Legislation has been introduced to the Australian Parliament to
amend the Civil Aviation (Carriers' Liability) Act
1959 (Cth) (Carriers' Liability Act) and the Damage by
Aircraft Act 1999 (Cth) (Damage by Aircraft Act).
Carriers' Liability Act
The legislation will increase the cap on carriers' liability
for passenger death or injury in domestic flights from AU$500,000
to AU$725,000. Carriers are also required to increase the amount of
their mandatory insurance cover to $725,000 per passenger for
domestic flights. This amendment was long overdue in view of the
generally more generous compensation available in international air
carriage, and also to take account of inflation. The previous limit
of $500,000 per passenger was set in 1994.
The legislation also removes an anomaly that existed between the
international regime and the domestic regime by replacing the words
'personal injury' in section 28 of the Carriers'
Liability Act with the words 'bodily injury'. The latter
term is that used in the Montreal Convention 1999. The effect is to
exclude claims for purely mental injuries, which overcomes the
effect of the Federal Court appeal decision findings in South
Pacific Air Motive and Anor v Magnus & Ors  FCA
The legislation also replaces references to the Montreal
Protocol 4 with reference to the Montreal Convention 1999.
Damage by Aircraft Act
In response to the findings in the case of Cook v Aircare
Moree  NSW CA161 and  HCA 28, the Damage by
Aircraft Act is amended so that there is a provision for
compensation payments to be reduced in circumstances where the
victim was partially responsible for the damage. Until this
amendment was made, contributory negligence was unavailable as a
defence for claims brought under the Damage by Aircraft Act.
The legislation also enables defendants to now seek contribution
from others who may have contributed to the damage suffered by the
person bringing the claim, again in response to the outcome on the
Cook v Aircare Moree litigation.
Finally, the Damage by Aircraft Act is amended so that claims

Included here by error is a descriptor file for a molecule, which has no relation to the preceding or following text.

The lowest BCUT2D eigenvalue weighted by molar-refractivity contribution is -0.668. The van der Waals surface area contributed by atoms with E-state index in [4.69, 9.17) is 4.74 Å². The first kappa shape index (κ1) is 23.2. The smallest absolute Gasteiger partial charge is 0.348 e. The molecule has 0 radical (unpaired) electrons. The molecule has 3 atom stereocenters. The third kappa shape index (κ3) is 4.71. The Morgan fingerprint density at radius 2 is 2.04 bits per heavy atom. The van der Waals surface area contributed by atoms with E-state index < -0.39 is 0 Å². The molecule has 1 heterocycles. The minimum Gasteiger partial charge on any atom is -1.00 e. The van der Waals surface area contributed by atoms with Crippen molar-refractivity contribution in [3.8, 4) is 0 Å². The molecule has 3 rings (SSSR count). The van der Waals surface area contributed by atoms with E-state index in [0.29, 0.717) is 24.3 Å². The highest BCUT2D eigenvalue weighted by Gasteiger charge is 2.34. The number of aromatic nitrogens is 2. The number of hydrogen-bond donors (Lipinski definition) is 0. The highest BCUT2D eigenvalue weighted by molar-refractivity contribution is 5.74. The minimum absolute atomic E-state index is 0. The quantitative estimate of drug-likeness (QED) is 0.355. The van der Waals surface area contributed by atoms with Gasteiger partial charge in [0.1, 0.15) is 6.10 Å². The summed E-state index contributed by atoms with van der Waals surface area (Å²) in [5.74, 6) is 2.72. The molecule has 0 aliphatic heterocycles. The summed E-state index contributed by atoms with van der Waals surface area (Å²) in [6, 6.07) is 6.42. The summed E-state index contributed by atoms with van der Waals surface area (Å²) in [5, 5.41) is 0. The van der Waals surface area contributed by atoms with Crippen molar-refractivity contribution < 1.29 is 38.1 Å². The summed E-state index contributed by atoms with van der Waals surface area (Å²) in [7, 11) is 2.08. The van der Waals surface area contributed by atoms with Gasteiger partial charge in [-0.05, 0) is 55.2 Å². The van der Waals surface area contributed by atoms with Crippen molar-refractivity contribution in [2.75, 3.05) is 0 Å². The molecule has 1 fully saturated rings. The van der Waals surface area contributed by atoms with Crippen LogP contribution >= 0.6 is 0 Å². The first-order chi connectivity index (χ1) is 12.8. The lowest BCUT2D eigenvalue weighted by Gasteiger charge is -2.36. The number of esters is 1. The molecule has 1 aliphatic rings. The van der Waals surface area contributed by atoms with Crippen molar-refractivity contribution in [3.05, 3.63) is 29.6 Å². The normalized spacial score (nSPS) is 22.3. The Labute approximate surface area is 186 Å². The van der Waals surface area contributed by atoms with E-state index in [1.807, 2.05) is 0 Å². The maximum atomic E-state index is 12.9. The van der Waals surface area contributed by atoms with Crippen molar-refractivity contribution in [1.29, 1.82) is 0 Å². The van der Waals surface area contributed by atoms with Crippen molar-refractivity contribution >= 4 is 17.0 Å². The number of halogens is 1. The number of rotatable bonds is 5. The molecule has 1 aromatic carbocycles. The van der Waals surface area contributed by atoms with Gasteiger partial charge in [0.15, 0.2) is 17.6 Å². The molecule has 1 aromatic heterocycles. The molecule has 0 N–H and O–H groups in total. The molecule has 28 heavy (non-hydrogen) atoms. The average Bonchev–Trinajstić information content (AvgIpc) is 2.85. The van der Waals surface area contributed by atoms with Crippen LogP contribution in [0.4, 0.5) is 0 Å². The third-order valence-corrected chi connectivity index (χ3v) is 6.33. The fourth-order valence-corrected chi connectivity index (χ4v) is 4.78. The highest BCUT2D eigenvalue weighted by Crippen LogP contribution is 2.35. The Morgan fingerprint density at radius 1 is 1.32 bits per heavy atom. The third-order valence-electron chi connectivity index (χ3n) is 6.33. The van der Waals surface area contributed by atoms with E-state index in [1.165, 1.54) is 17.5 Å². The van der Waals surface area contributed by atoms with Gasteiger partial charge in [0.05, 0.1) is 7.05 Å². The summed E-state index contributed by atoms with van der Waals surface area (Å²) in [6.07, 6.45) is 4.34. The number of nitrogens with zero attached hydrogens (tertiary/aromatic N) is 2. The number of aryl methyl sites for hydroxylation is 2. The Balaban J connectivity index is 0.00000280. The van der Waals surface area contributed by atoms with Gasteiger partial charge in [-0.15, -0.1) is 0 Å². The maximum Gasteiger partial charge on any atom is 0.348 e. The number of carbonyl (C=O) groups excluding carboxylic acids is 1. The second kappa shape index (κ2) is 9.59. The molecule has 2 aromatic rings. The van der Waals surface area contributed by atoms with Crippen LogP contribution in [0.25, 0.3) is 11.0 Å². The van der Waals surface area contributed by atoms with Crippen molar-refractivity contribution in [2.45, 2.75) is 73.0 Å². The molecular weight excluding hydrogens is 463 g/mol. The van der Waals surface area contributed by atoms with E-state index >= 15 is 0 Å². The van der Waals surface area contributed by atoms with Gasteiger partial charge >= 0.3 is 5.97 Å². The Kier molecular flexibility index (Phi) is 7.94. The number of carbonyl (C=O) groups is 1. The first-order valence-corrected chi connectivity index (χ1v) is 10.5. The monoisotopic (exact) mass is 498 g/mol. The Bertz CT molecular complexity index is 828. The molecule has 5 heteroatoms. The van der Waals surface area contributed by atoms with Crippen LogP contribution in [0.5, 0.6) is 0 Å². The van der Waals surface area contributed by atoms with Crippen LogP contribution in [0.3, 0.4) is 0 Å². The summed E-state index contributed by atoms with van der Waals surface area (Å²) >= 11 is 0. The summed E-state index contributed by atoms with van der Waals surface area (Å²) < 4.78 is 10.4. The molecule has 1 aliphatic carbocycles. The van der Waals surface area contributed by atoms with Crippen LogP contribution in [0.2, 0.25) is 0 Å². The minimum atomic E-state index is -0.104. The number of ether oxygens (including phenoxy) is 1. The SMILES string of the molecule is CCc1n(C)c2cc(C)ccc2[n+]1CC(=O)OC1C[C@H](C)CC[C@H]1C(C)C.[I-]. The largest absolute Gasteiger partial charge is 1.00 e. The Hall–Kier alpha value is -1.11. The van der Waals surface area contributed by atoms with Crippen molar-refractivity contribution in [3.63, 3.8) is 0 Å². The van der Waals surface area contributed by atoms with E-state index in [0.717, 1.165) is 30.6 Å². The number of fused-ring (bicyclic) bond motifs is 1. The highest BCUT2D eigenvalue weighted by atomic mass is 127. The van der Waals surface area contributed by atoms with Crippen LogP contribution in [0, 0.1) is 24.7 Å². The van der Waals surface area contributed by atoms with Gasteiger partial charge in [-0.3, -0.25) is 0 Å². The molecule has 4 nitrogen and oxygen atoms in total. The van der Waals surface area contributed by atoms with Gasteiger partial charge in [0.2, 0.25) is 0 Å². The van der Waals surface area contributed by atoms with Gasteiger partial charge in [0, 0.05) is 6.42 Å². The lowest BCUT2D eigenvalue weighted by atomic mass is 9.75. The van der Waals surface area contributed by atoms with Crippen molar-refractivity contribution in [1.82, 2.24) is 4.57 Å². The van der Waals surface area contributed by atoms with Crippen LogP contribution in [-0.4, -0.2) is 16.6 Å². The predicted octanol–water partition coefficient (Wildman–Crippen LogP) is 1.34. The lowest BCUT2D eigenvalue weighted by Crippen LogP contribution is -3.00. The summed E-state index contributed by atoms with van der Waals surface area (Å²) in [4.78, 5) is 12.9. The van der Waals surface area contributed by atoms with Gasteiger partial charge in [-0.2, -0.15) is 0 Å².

for compensation for mental injuries in the absence of any physical
damage to the person or property are excluded, in line with the
similar amendments made to the Carriers' Liability Act.
Obviously the concern was that the Damage by Aircraft Act
otherwise imposed strict liability and witnesses to an air crash
from afar could have brought claims for compensation for mental
injury and trauma suffered as a result.
The insertion of subsection 10(1A) provides that the
compensation section does not apply in relation to a person who
suffers mental injury 'unless the person, or property owned by
the person, suffers other personal injury, material loss, damage or
The amendments are largely uncontroversial.
Clearly a decision was made that it was inappropriate to apply
the international regime under the Montreal Convention 1999 to
domestic carriage of passengers. It was thought that to do so would
lead to greater uncertainty for air carriers and may result in it
taking longer to settle compensation claims. The increase in the
liability cap is an appropriate compromise and the removal of the
right to compensation for purely mental injury brings the domestic
regime into closer alignment with the international regime.
The amendments to the Damage by Aircraft Act also apply a
sensible balance to what remains essentially a strict liability
This publication is intended as a general overview and
discussion of the subjects dealt with. It is not intended to be,
and should not used as, a substitute for taking legal advice in any
specific situation. DLA Piper Australia will accept no
responsibility for any actions taken or not taken on the basis of
DLA Piper Australia is part of DLA Piper, a global law firm,
operating through various separate and distinct legal entities. For
further information, please refer to www.dlapiper.com
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